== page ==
“We may never leave”: Theresa May turns to Brexit scare tactics
Britain's Prime Minister Theresa May gives a speech at in Grimsby, north east England, Friday, March 8. British lawmakers are due to vote for a second time Tuesday on her "Plan B" for Brexit, which they overwhelmingly rejected in January. | Christopher Furlong / PA via AP

People’s World correspondent Al Neal will be reporting from Europe on Britain’s scheduled departure from the European Union, due to take place March 29. This is his first dispatch, filed this morning from London. (Prior coverage of Brexit available here.)

LONDON — The large English seaport town of Grimsby on the south bank of the Humber Estuary, the best spot for fish and chips according to locals, was where British Prime Minister (PM) Theresa May delivered a surprise speech on the UK’s planned withdrawal from the European Union today.

May’s speech comes ahead of a vote scheduled for Tuesday, March 12, when Parliament will be asked to approve her “Plan B” divorce agreement from the EU. If defeated, MPs would move to vote on either delaying Brexit by asking for an extension of Article 50 or securing a no-deal divorce.

Standing before orange-vested dock and warehouse workers—given only 30 minutes notice of the visit—inside Danish-owned energy company Orsted’s east coast hub, May appealed to MPs and UK citizens to support her deal or risk having Brexit canceled altogether.

“Next week, MPs in Westminster face a crucial choice: whether to back the Brexit deal or to reject it,” she said. “Back it and the UK will leave the European Union. Reject it and no one knows what will happen…we may not leave the EU for many months, we may leave without the protections that the deal provides. We may never leave at all.”

She continued: “Brexit does not belong to MPs in parliament. It belongs to the whole country. It belongs to the people who voted for it and want to see it implemented, so we can all move on to a prosperous future.”

And with Grimsby voting 71 percent to leave the EU, those “people” she spoke of are the ones now rethinking their original decision and hoping for a second referendum—a YouGov survey showed the town backs a second public vote by a margin of 55 percent.

Reactions to May’s speech were quick and direct.

Labour Party MP Jo Stevens said, “It smacks of complete hypocrisy to hear the prime minister saying the EU’s behavior will determine the outcome of next week’s vote. She and her government are the only people responsible for this whole debacle. Their botched deal and tactic of running down the clock to scare people with a no deal disaster will be judged by future generations.”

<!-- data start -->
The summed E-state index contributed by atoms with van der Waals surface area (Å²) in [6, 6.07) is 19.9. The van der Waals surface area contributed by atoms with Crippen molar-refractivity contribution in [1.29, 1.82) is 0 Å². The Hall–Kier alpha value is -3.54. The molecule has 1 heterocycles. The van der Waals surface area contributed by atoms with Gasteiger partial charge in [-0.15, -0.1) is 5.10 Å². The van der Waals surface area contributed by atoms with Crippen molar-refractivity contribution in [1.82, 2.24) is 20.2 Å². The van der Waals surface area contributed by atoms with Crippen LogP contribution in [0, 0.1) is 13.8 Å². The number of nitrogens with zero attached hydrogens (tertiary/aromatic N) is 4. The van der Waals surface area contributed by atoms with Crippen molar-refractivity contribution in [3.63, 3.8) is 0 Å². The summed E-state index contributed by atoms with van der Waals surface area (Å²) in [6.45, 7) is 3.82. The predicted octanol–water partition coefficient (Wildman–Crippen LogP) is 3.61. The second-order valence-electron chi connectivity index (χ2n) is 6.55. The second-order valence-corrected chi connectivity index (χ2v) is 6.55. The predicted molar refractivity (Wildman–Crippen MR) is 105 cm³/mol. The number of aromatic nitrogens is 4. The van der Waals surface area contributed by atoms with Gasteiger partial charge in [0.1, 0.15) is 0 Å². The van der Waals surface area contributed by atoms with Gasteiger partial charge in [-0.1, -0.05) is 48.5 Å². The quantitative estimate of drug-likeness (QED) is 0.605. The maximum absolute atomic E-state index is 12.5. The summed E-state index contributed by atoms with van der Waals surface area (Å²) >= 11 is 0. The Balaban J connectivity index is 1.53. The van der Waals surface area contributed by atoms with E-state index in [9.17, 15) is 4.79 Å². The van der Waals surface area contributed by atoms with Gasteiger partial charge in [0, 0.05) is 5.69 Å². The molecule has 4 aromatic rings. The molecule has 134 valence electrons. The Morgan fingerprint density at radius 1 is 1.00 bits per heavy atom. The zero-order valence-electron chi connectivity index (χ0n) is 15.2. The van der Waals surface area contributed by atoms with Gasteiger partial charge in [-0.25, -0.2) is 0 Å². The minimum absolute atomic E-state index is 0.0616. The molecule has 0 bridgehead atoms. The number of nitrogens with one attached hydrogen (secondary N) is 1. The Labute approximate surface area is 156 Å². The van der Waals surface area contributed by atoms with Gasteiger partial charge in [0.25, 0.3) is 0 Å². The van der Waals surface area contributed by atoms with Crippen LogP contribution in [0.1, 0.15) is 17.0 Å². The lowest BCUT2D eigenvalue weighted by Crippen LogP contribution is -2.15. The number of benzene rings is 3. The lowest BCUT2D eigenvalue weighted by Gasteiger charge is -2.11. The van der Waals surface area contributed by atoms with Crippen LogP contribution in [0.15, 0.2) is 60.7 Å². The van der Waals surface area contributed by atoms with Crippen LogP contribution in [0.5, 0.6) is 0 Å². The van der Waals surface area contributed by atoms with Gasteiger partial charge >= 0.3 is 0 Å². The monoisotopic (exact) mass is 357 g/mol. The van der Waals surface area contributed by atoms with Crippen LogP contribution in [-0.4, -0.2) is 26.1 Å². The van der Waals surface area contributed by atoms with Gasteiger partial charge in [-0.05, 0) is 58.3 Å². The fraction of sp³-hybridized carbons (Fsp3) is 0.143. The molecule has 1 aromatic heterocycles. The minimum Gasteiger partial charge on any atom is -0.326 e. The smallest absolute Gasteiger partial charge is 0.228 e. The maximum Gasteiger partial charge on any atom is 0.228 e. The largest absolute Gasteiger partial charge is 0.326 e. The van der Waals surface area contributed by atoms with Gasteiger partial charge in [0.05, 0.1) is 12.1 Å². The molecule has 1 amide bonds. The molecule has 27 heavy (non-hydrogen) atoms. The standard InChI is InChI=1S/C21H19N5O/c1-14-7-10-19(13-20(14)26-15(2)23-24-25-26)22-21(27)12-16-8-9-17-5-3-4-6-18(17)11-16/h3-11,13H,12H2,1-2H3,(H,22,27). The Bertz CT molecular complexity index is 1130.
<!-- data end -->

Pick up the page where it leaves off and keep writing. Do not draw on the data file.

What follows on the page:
The Scottish National Party’ parliamentary leader Ian Blackford echoed Stevens’ response and encouraged May to stop passing the buck and take responsibility for the Brexit crisis she created.

May will be returning to Brussels today, after shifting Brexit blame onto the EU, to try and break the negotiations impasse over the weekend.

EU negotiators say they’ve offered the PM possible solutions to the Irish backstop, an issue many UK lawmakers say could risk binding the UK to EU rules and regulations forever. The backstop is a measure that would keep the UK’s Northern Ireland in a customs union with the EU in the event of a “no-deal” Brexit, maintaining its open border with the Republic of Ireland. The new EU backstop proposals include a renewed focus on improving the backstop review system and design it to speed up the process for finding a better solution.

Of course, the EU proposals fall short of the UK’s demands, which were made by Attorney General Geoffrey Cox this week. Cox wanted a complete change in the system to allow the UK to leave the backstop border without EU approval—a demand flatly rejected by EU negotiators.

As it stands, not enough Conservative MPs are likely to back May’s deal Tuesday, and the Prime Minister refused to say if or how she’d instruct her Conservative Party MPs to vote on the EU divorce question—or how she herself would vote.

With only 21 days left before Brexit day (“B-Day”), the political storm clouds on the horizon grow darker. And the next 72 hours will be critical in determining whether they pass by or unleash a torrential downpour upon Westminster.


Al Neal
Al Neal

Award winning journalist Al Neal is PW associate editor for labor and politics. He is also the chief photographer for People's World. He is a member of the Chicago News Guild, Society of Professional Journalists, Professional Photographers of America, National Sports Media Association, and The Ernest Brooks Foundation.